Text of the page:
HYBRID EVENT: You can participate in person at Singapore or Virtually from your home or work.

8th Edition of International Conference on
Dentistry and Oral Health

March 25-27, 2024 | Singapore
Dental 2023

Salim Musa Mulla

Salim Musa Mulla, Speaker at Dental Conferences
Mulla Ayurvigyan Hospital, India
Title : Dental & oral health – Ayurveda perspective


Strong & beautiful teeth are reflections of smartness & indicator of good body health. Our teeth & body are dependent and have effects on each other. Good care of our teeth and gums can really help us to live healthy, and longer. The mouth is the entry point to the digestive and respiratory tracts. Oral bacteria and the associated inflammation might play a role in some diseases. Normally the body's natural defenses and good oral health care, like daily brushing and flossing, keep bacteria under control. Oral health might contribute to various diseases and conditions including endocarditis, cardiovascular diseases, pneumonia, pregnancy & birth complications. Certain conditions might affect oral health, including diabetes, HIV/AIDS, osteoporosis, and Alzheimer's disease. Poor oral health can lower body immunity also. As per the Ayurvedic dosha-that (Body basic elements ) concept, everything in the body is made up of aahara (food) after proper digestion. Teeth are considered asthidhatu (bone tissue), gums & tongue as raktadhatu (blood) & Mansa (muscle tissue) dhatus. During the first & second trimesters of embryonic life when these tissues are being formed, all essential factors should be normal. Any internal or external factor like drug intake, or malnutrition may affect normal tissue formation. Diet at that time should be healthy to bones & Mansa (e.g.milk & milk products). Asthidhatukshaya (osteoporosis) adversely affects teeth health making them decay. Whereas vidaha or vikruti (inflammation /pathological change ) in rakta & Mansa adversely affects gum health making them prone to decay & infection. In dincharya (daily regimen) Ayurveda guides for proper oral hygiene with the use of simple herbs for teeth cleaning & mouthwash, gargling, miswalk etc. Ayurveda guides for proper intake of rasas (tastes) in food. Much use of madhura (sweet), lavana (salty) & amla (sour) is to be avoided. Instead we should consume sufficient tikta (bitter), katu (pungent) & kashaya (astringent) rasas. Herbs taken internally to strengthen asthidhatu are good for long – term health of the teeth. Neem bark & leaf extract is most effectively used in preventing cavities and gum disease. Mouthwash containing neem is a remedy for tooth decay, and oral infections prevent bleeding and sore gums. Twigs of the neem tree (Azadirachta indica) are used as chewing sticks by people all over India. Oral rinses made from these are used in periodontal therapy. Triphala is one of these with a wide spectrum of activity. According to the Sushruta Samhita, Triphala can be used as a gargling agent for dental diseases. Body purification processes of Ayurveda panchakarma like vamana (therapeutic emesis), virechana (therapeutic purgation), Nasya (nasal route purification) can do a lot for body & oral health. Also supportive purification processes like Shirodhara ( head oil instillation therapy), Kavala (holding medicines in mouth)/Gandoosh (gargling), tambool (Betel leaf), etc. also contribute a lot to oral health. In today’s era when many modern medicines are proving inefficient to fight newly emerged viruses, bacteria & other pathogens, Ayurveda definitely shows hopes to boost immunity & effectively fight against various health issues.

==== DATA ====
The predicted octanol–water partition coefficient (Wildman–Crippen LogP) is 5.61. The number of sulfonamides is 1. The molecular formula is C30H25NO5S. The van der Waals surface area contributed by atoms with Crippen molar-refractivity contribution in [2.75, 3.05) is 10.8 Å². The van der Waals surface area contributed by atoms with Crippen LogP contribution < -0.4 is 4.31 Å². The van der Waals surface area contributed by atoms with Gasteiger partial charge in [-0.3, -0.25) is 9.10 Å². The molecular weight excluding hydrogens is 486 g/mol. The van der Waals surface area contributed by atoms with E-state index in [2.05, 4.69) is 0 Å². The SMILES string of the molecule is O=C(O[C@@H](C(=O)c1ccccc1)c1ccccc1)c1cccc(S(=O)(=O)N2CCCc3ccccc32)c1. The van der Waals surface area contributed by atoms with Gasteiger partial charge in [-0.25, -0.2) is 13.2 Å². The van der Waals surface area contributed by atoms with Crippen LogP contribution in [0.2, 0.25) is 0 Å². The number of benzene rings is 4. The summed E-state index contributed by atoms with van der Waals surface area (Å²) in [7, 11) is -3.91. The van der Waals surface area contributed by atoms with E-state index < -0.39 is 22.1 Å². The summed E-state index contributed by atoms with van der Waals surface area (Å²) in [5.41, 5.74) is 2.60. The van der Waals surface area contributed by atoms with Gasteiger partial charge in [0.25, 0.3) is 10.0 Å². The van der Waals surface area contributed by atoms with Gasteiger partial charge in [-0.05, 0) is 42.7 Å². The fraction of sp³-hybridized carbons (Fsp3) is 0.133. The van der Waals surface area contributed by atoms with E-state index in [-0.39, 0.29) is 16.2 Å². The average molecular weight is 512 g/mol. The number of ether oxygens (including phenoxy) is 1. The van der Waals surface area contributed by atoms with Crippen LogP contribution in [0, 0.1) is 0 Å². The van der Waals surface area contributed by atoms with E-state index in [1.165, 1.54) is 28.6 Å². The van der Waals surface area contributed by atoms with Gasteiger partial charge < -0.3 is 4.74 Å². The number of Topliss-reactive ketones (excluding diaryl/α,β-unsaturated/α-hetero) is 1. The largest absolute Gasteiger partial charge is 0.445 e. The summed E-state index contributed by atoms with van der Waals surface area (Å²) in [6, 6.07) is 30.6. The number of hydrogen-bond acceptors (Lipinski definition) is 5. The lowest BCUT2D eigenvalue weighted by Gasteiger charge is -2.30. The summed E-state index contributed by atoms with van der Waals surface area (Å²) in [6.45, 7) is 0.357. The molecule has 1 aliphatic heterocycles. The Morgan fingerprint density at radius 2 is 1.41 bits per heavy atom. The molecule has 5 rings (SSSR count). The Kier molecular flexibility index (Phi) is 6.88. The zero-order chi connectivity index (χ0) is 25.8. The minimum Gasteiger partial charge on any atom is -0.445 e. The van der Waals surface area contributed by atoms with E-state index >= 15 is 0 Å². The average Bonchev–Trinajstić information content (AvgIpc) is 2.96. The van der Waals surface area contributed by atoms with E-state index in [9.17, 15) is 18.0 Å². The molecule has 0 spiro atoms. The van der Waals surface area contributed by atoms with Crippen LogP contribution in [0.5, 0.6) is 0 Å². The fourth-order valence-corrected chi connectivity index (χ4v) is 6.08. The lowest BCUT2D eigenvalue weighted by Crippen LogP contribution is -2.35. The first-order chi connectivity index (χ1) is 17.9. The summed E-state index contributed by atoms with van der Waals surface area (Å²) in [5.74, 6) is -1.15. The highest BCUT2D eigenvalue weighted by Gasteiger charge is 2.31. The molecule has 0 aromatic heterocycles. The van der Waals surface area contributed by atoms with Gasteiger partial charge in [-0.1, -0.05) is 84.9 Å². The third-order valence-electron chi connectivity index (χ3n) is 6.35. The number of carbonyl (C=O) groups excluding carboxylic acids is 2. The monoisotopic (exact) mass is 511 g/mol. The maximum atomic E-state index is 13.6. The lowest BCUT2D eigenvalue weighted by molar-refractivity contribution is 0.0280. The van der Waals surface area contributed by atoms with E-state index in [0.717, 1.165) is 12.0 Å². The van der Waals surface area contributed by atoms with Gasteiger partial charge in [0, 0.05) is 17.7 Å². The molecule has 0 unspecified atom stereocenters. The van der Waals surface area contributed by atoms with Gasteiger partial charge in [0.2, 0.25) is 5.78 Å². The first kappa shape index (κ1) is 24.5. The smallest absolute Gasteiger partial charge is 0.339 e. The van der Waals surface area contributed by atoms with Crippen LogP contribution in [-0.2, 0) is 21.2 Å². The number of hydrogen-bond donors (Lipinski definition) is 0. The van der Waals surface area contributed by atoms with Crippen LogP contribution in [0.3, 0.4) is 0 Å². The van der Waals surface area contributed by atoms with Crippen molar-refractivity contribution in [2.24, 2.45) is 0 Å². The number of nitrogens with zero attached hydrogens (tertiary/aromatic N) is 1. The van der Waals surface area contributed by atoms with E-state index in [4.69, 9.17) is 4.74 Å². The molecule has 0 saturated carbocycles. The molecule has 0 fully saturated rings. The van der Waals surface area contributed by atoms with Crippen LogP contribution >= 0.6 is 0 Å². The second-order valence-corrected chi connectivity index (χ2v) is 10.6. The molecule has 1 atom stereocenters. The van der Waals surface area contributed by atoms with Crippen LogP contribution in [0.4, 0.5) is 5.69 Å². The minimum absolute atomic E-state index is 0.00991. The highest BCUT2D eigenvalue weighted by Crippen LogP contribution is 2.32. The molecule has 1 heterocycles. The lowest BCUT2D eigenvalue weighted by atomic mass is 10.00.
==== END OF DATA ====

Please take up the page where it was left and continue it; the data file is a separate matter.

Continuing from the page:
Audience Takes Away Notes:

  • Knowledge about the basics of Ayurveda regarding dental & oral health.
  • Information about teeth formation, nutrition, prevention & Ayurveda treatment guidelines of common teeth disorders.
  • We can prevent many dental & oral health problems with these facts & keep human beings away from many oral & systemic diseases.
  • Cosmetological effects of these therapies is also useful regarding strong & beautiful teeth as reflections of smartness & indicator of good body health.
  • Doctors of all disciplines can use this knowledge in day-to-day practice for the prevention & treatment aspect of patients.
  • Special dental & oral health consultation centers can be run by doctors & experts can get better job opportunities at multispeciality dental health centers.
  • Ayurveda knowledge can be incorporated in dental course teaching in dental colleges. That will enhance scope of learning.
  • Further research on ayurvedic aspects of dental & oral health will be helpful for holistic health.



Prof. Dr.Salim Mulla presently working as a Professor at Maharashtra University of Health Sciences Nashik, LRP Ayurveda Medical College, Sangli, Maharashtra India. I passed out Master of Surgery in Ayurveda in 2004 & pursuing a Ph.D. and have teaching experience of more than 17 years. Has more than 10 papers published in various National and International journals and delivered many guest lectures at various conferences. I am a guide for MD/MS Dissertations. Attended more than 50 national & international conferences & seminars. Also been involved in clinical practice for more than 18 years. My interest fields are Ayurveda, Vitiligo & skin treatment, Infertility, Preventive cardiology